His hot-headed brother Rob was operating from Spain from onwards, organising shipments of cannabis resin and cocaine, while the rest of the gang organised wholesale deliveries of amphetamines and heroin, mainly from Liverpool and Runcorn. Until , they operated almost undetected. Then police in Nottinghamshire launched Operation Normality with the help of the National Crime Squad and customs investigators.

By , it would receive additional resources with the sanctioning of Operation Starburst by law enforcement agencies in London. By , this close-knit group was importing so many drugs that they had a backlog, so they began to bury large amounts underground in coded locations in woodland in Sutton-in-Ashfield.

On 1 June , investigators made their first major inroad into the gang when they discovered a drugs production unit at Colwick. They were staggered by the scale of the operation and three middle-men were arrested. John and Rob Dawes flew out to Malaga with some haste the same month. John flew back to the UK in September Police just kept watching. A National Crime Squad investigation revealed links between large-scale drugs shipments flowing from Spain, Holland and Belgium and the cartels runs by the Dawes family and the Bestwood Cartel.

All roads were leading back to Nottinghamshire and southern Spain, where Rob Dawes was still holed up. Officers began to take a closer look at the financial transactions of the gang. In addition, members of the gang were logged on more than 40 flights coming in and out of Malaga and Amsterdam over a two-and-a-half year period. One told how he had been beaten senseless by John Dawes with a baseball bat on two occasions. By late spring , the Dawes Cartel began to unravel as John Dawes himself was arrested.

Having lost many of his troops, he had been forced to get hands-on. It pulled up and John Dawes got into the vehicle for a short time and then got out with a carrier bag. Rob Dawes and Gary Hardy remained at large, but police felt sure it would only be a matter of time before they tripped up. No sooner had police dealt with John Dawes than they began to set their sights on Hardy.

Hardy went to trial in June accused of conspiring to supply heroin, cocaine, amphetamines and cannabis. The trial was held under the tightest security ever seen at Nottingham Crown Court.

He was still serving his twelve-year sentence in when he decided to approach a solicitor and then got in touch with Crimestoppers. Hardy himself had a fleet of luxury cars which could not have come from his legitimate business dealings. In August , after a three-month trial, the jury came back with guilty verdicts against Hardy. The forty-five-year-old was found guilty of conspiracy to supply heroin and amphetamines, money-laundering and possession of criminal property.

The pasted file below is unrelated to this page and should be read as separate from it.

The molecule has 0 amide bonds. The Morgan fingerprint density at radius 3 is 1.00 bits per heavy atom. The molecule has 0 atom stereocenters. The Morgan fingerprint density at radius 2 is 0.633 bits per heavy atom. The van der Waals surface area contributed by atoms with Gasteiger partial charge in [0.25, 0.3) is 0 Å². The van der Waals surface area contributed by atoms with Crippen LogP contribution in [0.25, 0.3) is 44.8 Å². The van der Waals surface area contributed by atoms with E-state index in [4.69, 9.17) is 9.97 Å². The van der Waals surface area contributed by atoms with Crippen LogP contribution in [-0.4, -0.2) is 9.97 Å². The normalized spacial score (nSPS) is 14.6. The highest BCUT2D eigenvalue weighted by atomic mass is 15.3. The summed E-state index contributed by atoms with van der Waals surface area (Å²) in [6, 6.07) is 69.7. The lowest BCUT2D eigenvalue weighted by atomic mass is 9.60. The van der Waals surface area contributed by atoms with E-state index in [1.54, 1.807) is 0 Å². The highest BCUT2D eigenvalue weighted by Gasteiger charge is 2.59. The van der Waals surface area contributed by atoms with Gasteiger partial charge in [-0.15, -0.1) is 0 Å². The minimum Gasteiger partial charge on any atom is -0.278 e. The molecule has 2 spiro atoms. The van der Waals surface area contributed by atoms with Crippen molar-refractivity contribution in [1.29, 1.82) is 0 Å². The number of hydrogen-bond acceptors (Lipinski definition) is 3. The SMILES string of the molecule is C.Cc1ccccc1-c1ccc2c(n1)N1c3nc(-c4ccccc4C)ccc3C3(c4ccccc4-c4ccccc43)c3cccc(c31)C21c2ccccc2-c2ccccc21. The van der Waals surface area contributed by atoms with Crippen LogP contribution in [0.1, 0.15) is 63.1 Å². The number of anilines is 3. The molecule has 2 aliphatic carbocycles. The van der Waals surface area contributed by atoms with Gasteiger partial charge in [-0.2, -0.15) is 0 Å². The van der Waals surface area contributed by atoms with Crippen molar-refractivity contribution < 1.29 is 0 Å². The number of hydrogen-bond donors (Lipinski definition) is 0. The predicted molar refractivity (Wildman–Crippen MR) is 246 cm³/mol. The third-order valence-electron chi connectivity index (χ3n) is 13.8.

He was jailed for twenty years. The Dutch police and Notts Police still want to talk to him about drug shipments and a murder.

THOMAS TROWARD LIBROS PDF

Category: Hoods

Robert Dawes to face French court next year over 1. Nottingham born Robert Dawes, 45, is charged with organising a 1. According to French investigators, the operation against Dawes began on 8 July when information was received that a large consignment of cocaine was going to be sent from Venezuela to France via a passenger flight. The information stated that a British organised crime group was behind the shipment. More information came through to French investigators enabling them to tag Roissy airport about 20 miles from the centre of Paris as the destination point.

COLLINGWOOD SPECULUM MENTIS PDF

Hoods: Terrifying power of 'The Taxman'

Our Privacy Notice explains more about how we use your data, and your rights. You can unsubscribe at any time. Thank you for subscribingWe have more newsletters Show me See our privacy notice Invalid Email In the third of a series of exclusive abridged extracts from his book Hoods, journalist Carl Fellstrom examines the influence of the Dawes brothers and Gary Hardy — and a mystery millionaire One man who has not featured yet remains the most powerful organised crime figure in Nottingham. For legal reasons we shall call him the Taxman. He is a legend in his own right, controlling the money end of drug dealing throughout the East Midlands. He also has legitimate business interests stretching across the country.